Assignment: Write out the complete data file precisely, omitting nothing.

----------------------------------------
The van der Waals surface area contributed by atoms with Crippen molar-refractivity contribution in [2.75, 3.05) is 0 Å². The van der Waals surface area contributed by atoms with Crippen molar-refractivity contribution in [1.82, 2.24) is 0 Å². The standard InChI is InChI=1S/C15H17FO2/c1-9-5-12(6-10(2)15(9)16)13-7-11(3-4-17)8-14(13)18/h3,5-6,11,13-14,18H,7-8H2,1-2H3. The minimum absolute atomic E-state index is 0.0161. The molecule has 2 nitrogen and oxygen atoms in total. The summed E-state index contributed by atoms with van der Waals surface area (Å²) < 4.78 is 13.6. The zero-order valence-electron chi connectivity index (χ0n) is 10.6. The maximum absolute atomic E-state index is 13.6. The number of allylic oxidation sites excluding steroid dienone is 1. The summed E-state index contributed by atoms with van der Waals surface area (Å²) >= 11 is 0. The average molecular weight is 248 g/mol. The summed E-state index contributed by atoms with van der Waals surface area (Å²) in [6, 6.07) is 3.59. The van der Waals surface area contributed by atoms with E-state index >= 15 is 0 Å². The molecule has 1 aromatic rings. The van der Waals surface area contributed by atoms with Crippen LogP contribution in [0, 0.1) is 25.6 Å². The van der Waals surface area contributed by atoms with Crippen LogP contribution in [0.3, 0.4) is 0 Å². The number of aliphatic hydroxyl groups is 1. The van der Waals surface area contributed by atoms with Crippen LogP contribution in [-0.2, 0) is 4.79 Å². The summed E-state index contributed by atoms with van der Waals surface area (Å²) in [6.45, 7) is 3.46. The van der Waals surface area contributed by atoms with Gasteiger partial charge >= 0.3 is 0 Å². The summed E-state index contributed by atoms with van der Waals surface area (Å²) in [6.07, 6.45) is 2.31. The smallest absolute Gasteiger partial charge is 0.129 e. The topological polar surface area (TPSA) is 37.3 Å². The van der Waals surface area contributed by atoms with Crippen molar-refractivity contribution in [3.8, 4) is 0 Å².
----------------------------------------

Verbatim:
The van der Waals surface area contributed by atoms with Crippen molar-refractivity contribution in [2.75, 3.05) is 0 Å². The van der Waals surface area contributed by atoms with Crippen molar-refractivity contribution in [1.82, 2.24) is 0 Å². The standard InChI is InChI=1S/C15H17FO2/c1-9-5-12(6-10(2)15(9)16)13-7-11(3-4-17)8-14(13)18/h3,5-6,11,13-14,18H,7-8H2,1-2H3. The minimum absolute atomic E-state index is 0.0161. The molecule has 2 nitrogen and oxygen atoms in total. The summed E-state index contributed by atoms with van der Waals surface area (Å²) < 4.78 is 13.6. The zero-order valence-electron chi connectivity index (χ0n) is 10.6. The maximum absolute atomic E-state index is 13.6. The number of allylic oxidation sites excluding steroid dienone is 1. The summed E-state index contributed by atoms with van der Waals surface area (Å²) >= 11 is 0. The average molecular weight is 248 g/mol. The summed E-state index contributed by atoms with van der Waals surface area (Å²) in [6, 6.07) is 3.59. The van der Waals surface area contributed by atoms with E-state index >= 15 is 0 Å². The molecule has 1 aromatic rings. The van der Waals surface area contributed by atoms with Crippen LogP contribution in [0, 0.1) is 25.6 Å². The van der Waals surface area contributed by atoms with Crippen LogP contribution in [0.3, 0.4) is 0 Å². The number of aliphatic hydroxyl groups is 1. The van der Waals surface area contributed by atoms with Crippen LogP contribution in [-0.2, 0) is 4.79 Å². The summed E-state index contributed by atoms with van der Waals surface area (Å²) in [6.45, 7) is 3.46. The van der Waals surface area contributed by atoms with Gasteiger partial charge >= 0.3 is 0 Å². The summed E-state index contributed by atoms with van der Waals surface area (Å²) in [6.07, 6.45) is 2.31. The smallest absolute Gasteiger partial charge is 0.129 e. The topological polar surface area (TPSA) is 37.3 Å². The van der Waals surface area contributed by atoms with Crippen molar-refractivity contribution in [3.8, 4) is 0 Å².